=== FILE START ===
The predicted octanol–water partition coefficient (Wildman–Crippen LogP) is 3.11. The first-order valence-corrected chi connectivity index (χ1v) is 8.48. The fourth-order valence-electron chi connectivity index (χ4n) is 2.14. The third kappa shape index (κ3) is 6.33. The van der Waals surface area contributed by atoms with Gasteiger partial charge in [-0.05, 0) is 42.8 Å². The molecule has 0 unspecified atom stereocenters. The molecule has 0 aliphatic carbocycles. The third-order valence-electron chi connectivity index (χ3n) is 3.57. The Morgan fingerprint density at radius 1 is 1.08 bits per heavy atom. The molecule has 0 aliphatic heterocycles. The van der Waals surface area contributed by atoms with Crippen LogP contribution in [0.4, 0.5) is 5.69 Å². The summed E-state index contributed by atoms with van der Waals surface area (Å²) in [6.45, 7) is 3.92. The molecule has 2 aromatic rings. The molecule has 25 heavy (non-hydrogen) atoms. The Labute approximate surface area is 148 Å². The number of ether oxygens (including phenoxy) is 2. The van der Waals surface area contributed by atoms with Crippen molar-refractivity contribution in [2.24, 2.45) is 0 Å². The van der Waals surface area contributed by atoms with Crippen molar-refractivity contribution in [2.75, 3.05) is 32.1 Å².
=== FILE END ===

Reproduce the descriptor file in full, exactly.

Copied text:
The predicted octanol–water partition coefficient (Wildman–Crippen LogP) is 3.11. The first-order valence-corrected chi connectivity index (χ1v) is 8.48. The fourth-order valence-electron chi connectivity index (χ4n) is 2.14. The third kappa shape index (κ3) is 6.33. The van der Waals surface area contributed by atoms with Gasteiger partial charge in [-0.05, 0) is 42.8 Å². The molecule has 0 unspecified atom stereocenters. The molecule has 0 aliphatic carbocycles. The third-order valence-electron chi connectivity index (χ3n) is 3.57. The Morgan fingerprint density at radius 1 is 1.08 bits per heavy atom. The molecule has 0 aliphatic heterocycles. The van der Waals surface area contributed by atoms with Crippen LogP contribution in [0.4, 0.5) is 5.69 Å². The summed E-state index contributed by atoms with van der Waals surface area (Å²) in [6.45, 7) is 3.92. The molecule has 2 aromatic rings. The molecule has 25 heavy (non-hydrogen) atoms. The Labute approximate surface area is 148 Å². The number of ether oxygens (including phenoxy) is 2. The van der Waals surface area contributed by atoms with Crippen molar-refractivity contribution in [2.24, 2.45) is 0 Å². The van der Waals surface area contributed by atoms with Crippen molar-refractivity contribution in [2.75, 3.05) is 32.1 Å².